Even when playing leads at the National, he complained that the organisation considered him “sweaty and smelly and working-class.” He’d never been cast for pretty cheekbones or youthful bounce – and carried a sense of displacement and impostordom into his mature roles. His Uncle Vanya (1988) howled at the life passing him by. His accidental hero in Ayckbourn’s Man of the Moment (1990) pottered around a Costa del Crime villa, marvelling innocently at the ill-gotten bling: “Isn’t it simply glorious?”
Even his swaggerers contained sorrows, rarely as bullish as they appeared. His tycoon, sleekly confronting a former lover in David Hare’s Skylight (1995), was like a lost baby deep inside, red-faced and baffled by someone he couldn’t command. He wore a good suit, did Gambon. Bespoke threads bespeak assurance, but the man within told a different story. In Caryl Churchill’s A Number (2002), his character, Salter, cloned a supposedly dead child – but the child didn’t die and his now adult son (Daniel Craig) wasn’t the sole clone. “They were meant to make one of you,” Gambon grumbled, his complicity unravelling. As Churchill’s play needled at what makes us unique, the self Gambon presented fractured, as loss and guilt overwhelmed him.
Gambon did more films as he grew older – “whispering in the daytime”, he said, compared with theatre’s “shouting at night”. But though he could tread heavy, there was also an unexpected delicacy. “You’ve got the heart of a dancer,” said the choreographer Kenneth MacMillan, who wanted him to play Friar Laurence in the Royal Ballet’s Romeo and Juliet, but died before it could come to pass. (Other tantalising might-have-beens include a mooted Henry V and Coriolanus – how would this disarming bear have tackled Shakespeare’s martial heroes?)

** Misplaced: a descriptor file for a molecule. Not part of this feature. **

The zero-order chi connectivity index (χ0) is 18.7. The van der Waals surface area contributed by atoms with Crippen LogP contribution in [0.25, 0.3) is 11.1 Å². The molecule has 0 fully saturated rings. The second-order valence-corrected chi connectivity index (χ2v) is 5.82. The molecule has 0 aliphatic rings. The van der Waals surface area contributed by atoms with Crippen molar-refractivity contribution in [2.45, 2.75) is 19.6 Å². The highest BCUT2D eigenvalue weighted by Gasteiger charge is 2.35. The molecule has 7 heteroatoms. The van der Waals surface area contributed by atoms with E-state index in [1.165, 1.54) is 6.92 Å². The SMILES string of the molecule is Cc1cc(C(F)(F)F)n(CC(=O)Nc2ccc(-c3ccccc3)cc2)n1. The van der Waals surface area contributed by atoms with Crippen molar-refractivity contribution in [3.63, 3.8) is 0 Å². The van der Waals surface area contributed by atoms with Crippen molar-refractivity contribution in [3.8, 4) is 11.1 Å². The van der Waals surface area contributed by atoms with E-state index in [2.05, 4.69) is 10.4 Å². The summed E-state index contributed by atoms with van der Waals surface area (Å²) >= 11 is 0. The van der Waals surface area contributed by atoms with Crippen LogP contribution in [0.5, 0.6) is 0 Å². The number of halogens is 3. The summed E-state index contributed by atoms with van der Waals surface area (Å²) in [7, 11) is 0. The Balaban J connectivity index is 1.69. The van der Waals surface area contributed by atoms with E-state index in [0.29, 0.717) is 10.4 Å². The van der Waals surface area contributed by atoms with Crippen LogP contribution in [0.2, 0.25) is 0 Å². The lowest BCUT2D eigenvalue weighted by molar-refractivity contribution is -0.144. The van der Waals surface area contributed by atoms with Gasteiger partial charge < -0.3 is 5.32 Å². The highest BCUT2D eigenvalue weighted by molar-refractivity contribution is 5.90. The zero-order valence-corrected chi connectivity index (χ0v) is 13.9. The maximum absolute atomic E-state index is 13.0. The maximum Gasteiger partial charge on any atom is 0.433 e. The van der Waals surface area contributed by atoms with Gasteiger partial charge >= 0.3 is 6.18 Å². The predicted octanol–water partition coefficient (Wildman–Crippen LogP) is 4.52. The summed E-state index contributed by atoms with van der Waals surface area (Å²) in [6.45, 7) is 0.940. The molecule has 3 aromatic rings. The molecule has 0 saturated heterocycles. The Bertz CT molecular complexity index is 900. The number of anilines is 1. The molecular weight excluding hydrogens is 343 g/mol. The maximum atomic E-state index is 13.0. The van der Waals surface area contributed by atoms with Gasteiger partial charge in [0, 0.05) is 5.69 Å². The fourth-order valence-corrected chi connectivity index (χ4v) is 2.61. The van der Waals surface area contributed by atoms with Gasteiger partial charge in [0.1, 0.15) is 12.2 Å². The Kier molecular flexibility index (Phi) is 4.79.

Gambon gave some of his best to Ayckbourn and Pinter – cricket-loving twin poles of late-century British drama. One seized on his back-foot everydayness, the other on his front-footed threat. He considered the slowpoke vet in The Norman Conquests (1975) closest to his real self – kindly (though possibly just indecisive), too bashful to make moves on Felicity Kendal, barely completing a sentence during the nine-hour trilogy.
Pinter’s language is never artless, and Gambon embodied several of his determined speakers. Longtime lover in the 1978 premiere of Betrayal; cunning, wounded vagrant in The Caretaker (2000), unnervingly extending his great paws; callous sergeant in Mountain Language (he performed the early-evening short play at the National Theatre before crossing the river to go on in Uncle Vanya). He wasn’t well enough to join the starry London festival of Pinter’s short plays in 2018, but was at least heard in Mountain Language, now as a disembodied voice of tyranny.
In performance, Gambon was a quixotic creature. He was a notorious giggler and a cause of giggling in others. Wisdom among punters was that it was best to catch him early in a stage run, before boredom set in. He rattled through a late performance of Volpone as if itching to leave the stage. But the magic moments were heart-stoppers: gusts and eddies of emotion arriving out of nowhere.
Tears erupted mid-speech in Skylight; in both Uncle Vanya and Tales from Hollywood, he suddenly collapsed, felled like a tree in a lightning storm. Gambon carried a pebble in his pocket throughout his performances of Lear, he told Gussow, because its solid touch grounded him. Vocally and physically he was a magnified presence – yet somehow, in tales of grief and fury and sheer bewilderment at life’s cruel games, he made that presence feel life-sized.